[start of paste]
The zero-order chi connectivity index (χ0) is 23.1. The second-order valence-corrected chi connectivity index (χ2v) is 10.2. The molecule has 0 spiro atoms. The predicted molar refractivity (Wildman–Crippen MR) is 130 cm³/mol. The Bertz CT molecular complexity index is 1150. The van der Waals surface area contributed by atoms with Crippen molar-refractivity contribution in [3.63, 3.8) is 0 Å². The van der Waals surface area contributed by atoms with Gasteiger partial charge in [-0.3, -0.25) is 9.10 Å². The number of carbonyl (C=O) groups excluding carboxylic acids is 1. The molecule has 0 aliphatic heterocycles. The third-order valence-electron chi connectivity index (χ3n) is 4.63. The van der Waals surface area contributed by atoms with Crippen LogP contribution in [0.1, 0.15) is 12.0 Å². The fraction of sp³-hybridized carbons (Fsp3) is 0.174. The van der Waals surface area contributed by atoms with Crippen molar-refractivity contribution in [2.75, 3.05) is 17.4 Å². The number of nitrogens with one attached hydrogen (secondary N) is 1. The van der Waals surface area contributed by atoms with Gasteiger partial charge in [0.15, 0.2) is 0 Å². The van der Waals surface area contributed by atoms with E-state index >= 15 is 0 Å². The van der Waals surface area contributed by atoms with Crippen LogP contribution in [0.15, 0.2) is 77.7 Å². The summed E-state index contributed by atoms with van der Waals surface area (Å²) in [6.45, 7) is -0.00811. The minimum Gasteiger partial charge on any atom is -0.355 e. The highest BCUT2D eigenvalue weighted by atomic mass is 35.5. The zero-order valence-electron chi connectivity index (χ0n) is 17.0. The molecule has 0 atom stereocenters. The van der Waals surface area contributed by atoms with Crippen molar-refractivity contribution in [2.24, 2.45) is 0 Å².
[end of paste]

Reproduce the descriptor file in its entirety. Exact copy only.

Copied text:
The zero-order chi connectivity index (χ0) is 23.1. The second-order valence-corrected chi connectivity index (χ2v) is 10.2. The molecule has 0 spiro atoms. The predicted molar refractivity (Wildman–Crippen MR) is 130 cm³/mol. The Bertz CT molecular complexity index is 1150. The van der Waals surface area contributed by atoms with Crippen molar-refractivity contribution in [3.63, 3.8) is 0 Å². The van der Waals surface area contributed by atoms with Gasteiger partial charge in [-0.3, -0.25) is 9.10 Å². The number of carbonyl (C=O) groups excluding carboxylic acids is 1. The molecule has 0 aliphatic heterocycles. The third-order valence-electron chi connectivity index (χ3n) is 4.63. The van der Waals surface area contributed by atoms with Crippen LogP contribution in [0.1, 0.15) is 12.0 Å². The fraction of sp³-hybridized carbons (Fsp3) is 0.174. The van der Waals surface area contributed by atoms with Crippen molar-refractivity contribution in [2.75, 3.05) is 17.4 Å². The number of nitrogens with one attached hydrogen (secondary N) is 1. The van der Waals surface area contributed by atoms with Gasteiger partial charge in [0.15, 0.2) is 0 Å². The van der Waals surface area contributed by atoms with E-state index >= 15 is 0 Å². The van der Waals surface area contributed by atoms with Crippen LogP contribution in [0.15, 0.2) is 77.7 Å². The summed E-state index contributed by atoms with van der Waals surface area (Å²) in [6.45, 7) is -0.00811. The minimum Gasteiger partial charge on any atom is -0.355 e. The highest BCUT2D eigenvalue weighted by atomic mass is 35.5. The zero-order valence-electron chi connectivity index (χ0n) is 17.0. The molecule has 0 atom stereocenters. The van der Waals surface area contributed by atoms with Crippen molar-refractivity contribution in [2.24, 2.45) is 0 Å².